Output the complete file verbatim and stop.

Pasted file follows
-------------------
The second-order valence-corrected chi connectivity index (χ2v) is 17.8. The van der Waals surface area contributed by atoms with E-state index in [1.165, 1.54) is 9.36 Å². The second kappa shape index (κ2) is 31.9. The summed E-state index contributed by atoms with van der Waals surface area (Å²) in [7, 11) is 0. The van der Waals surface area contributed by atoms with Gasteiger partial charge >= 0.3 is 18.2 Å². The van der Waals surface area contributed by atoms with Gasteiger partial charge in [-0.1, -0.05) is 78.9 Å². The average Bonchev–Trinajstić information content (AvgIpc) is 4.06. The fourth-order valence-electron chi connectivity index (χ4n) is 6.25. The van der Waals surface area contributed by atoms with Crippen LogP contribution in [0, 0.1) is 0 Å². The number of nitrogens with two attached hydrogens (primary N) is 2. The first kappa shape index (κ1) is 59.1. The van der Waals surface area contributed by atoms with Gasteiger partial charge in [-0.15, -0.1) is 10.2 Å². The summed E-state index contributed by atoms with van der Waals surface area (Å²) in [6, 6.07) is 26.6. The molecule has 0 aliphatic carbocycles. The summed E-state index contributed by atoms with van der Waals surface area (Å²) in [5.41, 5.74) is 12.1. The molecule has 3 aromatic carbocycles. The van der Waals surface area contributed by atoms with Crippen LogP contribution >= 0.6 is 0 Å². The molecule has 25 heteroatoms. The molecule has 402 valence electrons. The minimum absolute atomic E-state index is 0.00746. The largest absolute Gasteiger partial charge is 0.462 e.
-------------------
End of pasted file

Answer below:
The second-order valence-corrected chi connectivity index (χ2v) is 17.8. The van der Waals surface area contributed by atoms with E-state index in [1.165, 1.54) is 9.36 Å². The second kappa shape index (κ2) is 31.9. The summed E-state index contributed by atoms with van der Waals surface area (Å²) in [7, 11) is 0. The van der Waals surface area contributed by atoms with Gasteiger partial charge >= 0.3 is 18.2 Å². The van der Waals surface area contributed by atoms with Gasteiger partial charge in [-0.1, -0.05) is 78.9 Å². The average Bonchev–Trinajstić information content (AvgIpc) is 4.06. The fourth-order valence-electron chi connectivity index (χ4n) is 6.25. The van der Waals surface area contributed by atoms with Crippen LogP contribution in [0, 0.1) is 0 Å². The number of nitrogens with two attached hydrogens (primary N) is 2. The first kappa shape index (κ1) is 59.1. The van der Waals surface area contributed by atoms with Gasteiger partial charge in [-0.15, -0.1) is 10.2 Å². The summed E-state index contributed by atoms with van der Waals surface area (Å²) in [6, 6.07) is 26.6. The molecule has 0 aliphatic carbocycles. The summed E-state index contributed by atoms with van der Waals surface area (Å²) in [5.41, 5.74) is 12.1. The molecule has 3 aromatic carbocycles. The van der Waals surface area contributed by atoms with Crippen LogP contribution >= 0.6 is 0 Å². The molecule has 25 heteroatoms. The molecule has 402 valence electrons. The minimum absolute atomic E-state index is 0.00746. The largest absolute Gasteiger partial charge is 0.462 e.